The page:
In the current version the harmonic response is not considered in the calculation of bearing life, so it only provides the force amplitudes to be expected.
Improved parameter variations in shaft and bearing analysis
Parameter variations are a helpful tool to visualize the influence of certain parameters on results.
As input for the calculation, additional rules can be specified. The simple rotor from above is used again and the axial clearance for bearing 2 is set to the same value as the axial clearance of bearing 1.
Axial clearance of the bearings and the shaft speed are varied in a given range:
In the result graphics a second axis was added. So several results can be shown in the same diagram like the minimal bearing life and spin-to-roll ratio in the following image. Bearing life and spin-to-roll ratio are shown for two rotation speeds of the shaft.
Gyroscopic moment for high speed ball bearings
Finally the gyroscopic moment on ball bearings is considered in addition to the centrifugal forces on the balls. The gyroscopic moment is taken by friction forces on inner and outer race contacts. In case of different contact angles on inner and outer race, these friction forces affect the normal forces and therefore the bearing life.
The software offers several options for the distribution of these forces. For example for outer race control either only a frictional force on the outer race can be considered or a force on both contacts proportional to the normal forces. Currently five different options are available.
The influence of the gyroscopic moment acting on the balls increases with contact angle and orbit speed. It only affects normal forces if the contact angle on inner and outer race contact are different.
Centrifugal force on radial cylindrical roller bearings
Centrifugal forces can now be considered for radial cylindrical roller bearings too. Note that centrifugal forces are activated as default. It will be disabled if old files are loaded, so the results are not changed. Calculation time will be increased if centrifugal forces are considered.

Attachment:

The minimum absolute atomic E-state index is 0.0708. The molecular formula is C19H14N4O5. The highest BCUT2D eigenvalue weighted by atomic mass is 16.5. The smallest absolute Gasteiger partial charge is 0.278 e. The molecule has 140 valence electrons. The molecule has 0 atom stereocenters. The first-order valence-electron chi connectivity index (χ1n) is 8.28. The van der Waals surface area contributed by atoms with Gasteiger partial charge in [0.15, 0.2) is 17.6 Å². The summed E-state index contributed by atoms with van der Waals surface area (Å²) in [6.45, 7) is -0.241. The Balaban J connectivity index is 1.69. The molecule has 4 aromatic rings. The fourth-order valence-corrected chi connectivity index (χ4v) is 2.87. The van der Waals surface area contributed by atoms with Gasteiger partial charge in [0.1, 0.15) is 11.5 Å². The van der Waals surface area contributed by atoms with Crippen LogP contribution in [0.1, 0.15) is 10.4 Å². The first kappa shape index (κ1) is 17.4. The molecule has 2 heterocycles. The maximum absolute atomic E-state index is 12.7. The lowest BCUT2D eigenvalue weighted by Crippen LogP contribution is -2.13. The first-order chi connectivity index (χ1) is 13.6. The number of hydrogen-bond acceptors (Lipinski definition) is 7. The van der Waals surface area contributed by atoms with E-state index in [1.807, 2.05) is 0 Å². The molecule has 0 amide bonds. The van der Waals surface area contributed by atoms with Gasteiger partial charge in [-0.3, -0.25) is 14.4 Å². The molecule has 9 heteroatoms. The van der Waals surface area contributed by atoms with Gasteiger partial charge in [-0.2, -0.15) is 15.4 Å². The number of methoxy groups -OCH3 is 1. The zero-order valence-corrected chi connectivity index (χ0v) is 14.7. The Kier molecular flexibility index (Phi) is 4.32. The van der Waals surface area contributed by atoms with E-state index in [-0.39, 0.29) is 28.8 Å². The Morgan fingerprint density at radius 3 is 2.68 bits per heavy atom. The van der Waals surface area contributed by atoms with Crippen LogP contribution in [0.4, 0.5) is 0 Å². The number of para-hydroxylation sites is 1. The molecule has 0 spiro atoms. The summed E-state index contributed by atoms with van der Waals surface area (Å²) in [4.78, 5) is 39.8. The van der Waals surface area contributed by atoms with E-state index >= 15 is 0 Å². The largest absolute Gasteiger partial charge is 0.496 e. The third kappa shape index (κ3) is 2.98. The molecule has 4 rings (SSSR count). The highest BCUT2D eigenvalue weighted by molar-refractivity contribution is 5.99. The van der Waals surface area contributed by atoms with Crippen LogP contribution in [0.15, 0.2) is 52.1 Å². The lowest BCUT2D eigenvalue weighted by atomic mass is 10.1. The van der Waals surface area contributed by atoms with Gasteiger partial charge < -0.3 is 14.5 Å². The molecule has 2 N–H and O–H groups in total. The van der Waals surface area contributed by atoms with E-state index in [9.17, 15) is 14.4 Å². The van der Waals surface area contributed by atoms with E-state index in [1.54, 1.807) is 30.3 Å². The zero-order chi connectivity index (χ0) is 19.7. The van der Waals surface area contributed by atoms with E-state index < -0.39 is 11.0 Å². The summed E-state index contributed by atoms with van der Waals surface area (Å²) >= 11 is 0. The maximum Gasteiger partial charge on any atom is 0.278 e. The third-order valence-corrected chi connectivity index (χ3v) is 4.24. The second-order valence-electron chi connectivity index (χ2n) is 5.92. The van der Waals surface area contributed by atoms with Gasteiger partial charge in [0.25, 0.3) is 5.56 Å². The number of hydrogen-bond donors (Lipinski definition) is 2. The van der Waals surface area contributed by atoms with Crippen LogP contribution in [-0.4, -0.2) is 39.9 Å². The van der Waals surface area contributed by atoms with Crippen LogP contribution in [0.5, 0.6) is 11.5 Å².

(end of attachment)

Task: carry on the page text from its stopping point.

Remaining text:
Calculation of life for rolling element set
Usually fatigue in rolling bearings will be seen on the races first. In case of high strength materials for bearing races combined with standard rolling elements, the rolling elements could fail first. To take this into account the calculation of rolling element life analogous to ISO/TS 16281 was added in the bearing calculation. The local load capacity Qc is calculated as for the bearing races using changes because of loaded volume and load cycles. Because of higher hardness the rolling elements should have a higher load capacity as the races, this could be considered by material factors. For ball bearing the calculation assumes contact on one circle only, so real life should be larger than calculated.
This calculation is disabled by default and can be enabled with a selection of Weibull exponents to be used.
Calculation of lubricant temperature
The lubricant temperature can optionally calculated as mean value of inner and outer ring temperature defined on page loading.
Calculation of pressure viscosity coefficient
The pressure viscosity coefficient can now be calculated according ISO 1281 or AGMA 925 if the lubrication is set to user input.
This allows to take the temperature dependency into account in case of load spectra calculations with varying temperature.
The pressure viscosity coefficient is only used to calculate lubricant film thickness.